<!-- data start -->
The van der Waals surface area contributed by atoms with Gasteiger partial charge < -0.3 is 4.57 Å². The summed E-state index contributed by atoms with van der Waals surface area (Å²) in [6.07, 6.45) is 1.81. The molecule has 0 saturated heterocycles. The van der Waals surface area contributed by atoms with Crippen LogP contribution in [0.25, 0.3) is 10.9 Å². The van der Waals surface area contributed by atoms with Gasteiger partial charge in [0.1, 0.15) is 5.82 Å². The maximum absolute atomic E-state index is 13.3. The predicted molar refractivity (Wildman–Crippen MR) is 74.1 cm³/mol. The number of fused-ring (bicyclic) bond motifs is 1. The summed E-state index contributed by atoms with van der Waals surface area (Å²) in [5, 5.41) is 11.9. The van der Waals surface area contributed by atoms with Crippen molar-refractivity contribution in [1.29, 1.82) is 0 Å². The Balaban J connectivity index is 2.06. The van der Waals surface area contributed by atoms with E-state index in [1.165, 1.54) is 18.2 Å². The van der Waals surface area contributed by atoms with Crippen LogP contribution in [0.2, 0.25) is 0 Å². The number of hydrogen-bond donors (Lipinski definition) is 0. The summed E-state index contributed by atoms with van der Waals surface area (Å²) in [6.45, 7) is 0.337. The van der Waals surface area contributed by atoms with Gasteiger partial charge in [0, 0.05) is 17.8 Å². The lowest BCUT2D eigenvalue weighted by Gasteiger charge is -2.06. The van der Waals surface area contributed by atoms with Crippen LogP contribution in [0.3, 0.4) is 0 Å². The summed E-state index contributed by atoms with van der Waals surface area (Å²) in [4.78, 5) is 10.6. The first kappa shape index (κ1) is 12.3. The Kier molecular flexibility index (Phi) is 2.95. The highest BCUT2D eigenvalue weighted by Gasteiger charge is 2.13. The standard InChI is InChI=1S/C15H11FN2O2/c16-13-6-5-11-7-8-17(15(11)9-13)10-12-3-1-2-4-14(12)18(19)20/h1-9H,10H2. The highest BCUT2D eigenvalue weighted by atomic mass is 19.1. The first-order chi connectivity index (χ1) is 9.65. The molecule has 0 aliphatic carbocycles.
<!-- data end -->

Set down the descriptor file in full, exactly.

The van der Waals surface area contributed by atoms with Gasteiger partial charge < -0.3 is 4.57 Å². The summed E-state index contributed by atoms with van der Waals surface area (Å²) in [6.07, 6.45) is 1.81. The molecule has 0 saturated heterocycles. The van der Waals surface area contributed by atoms with Crippen LogP contribution in [0.25, 0.3) is 10.9 Å². The van der Waals surface area contributed by atoms with Gasteiger partial charge in [0.1, 0.15) is 5.82 Å². The maximum absolute atomic E-state index is 13.3. The predicted molar refractivity (Wildman–Crippen MR) is 74.1 cm³/mol. The number of fused-ring (bicyclic) bond motifs is 1. The summed E-state index contributed by atoms with van der Waals surface area (Å²) in [5, 5.41) is 11.9. The van der Waals surface area contributed by atoms with Crippen molar-refractivity contribution in [1.29, 1.82) is 0 Å². The Balaban J connectivity index is 2.06. The van der Waals surface area contributed by atoms with E-state index in [1.165, 1.54) is 18.2 Å². The van der Waals surface area contributed by atoms with Crippen LogP contribution in [0.2, 0.25) is 0 Å². The number of hydrogen-bond donors (Lipinski definition) is 0. The summed E-state index contributed by atoms with van der Waals surface area (Å²) in [6.45, 7) is 0.337. The van der Waals surface area contributed by atoms with Gasteiger partial charge in [0, 0.05) is 17.8 Å². The lowest BCUT2D eigenvalue weighted by Gasteiger charge is -2.06. The van der Waals surface area contributed by atoms with Crippen LogP contribution in [0.3, 0.4) is 0 Å². The summed E-state index contributed by atoms with van der Waals surface area (Å²) in [4.78, 5) is 10.6. The first kappa shape index (κ1) is 12.3. The Kier molecular flexibility index (Phi) is 2.95. The highest BCUT2D eigenvalue weighted by Gasteiger charge is 2.13. The standard InChI is InChI=1S/C15H11FN2O2/c16-13-6-5-11-7-8-17(15(11)9-13)10-12-3-1-2-4-14(12)18(19)20/h1-9H,10H2. The highest BCUT2D eigenvalue weighted by atomic mass is 19.1. The first-order chi connectivity index (χ1) is 9.65. The molecule has 0 aliphatic carbocycles.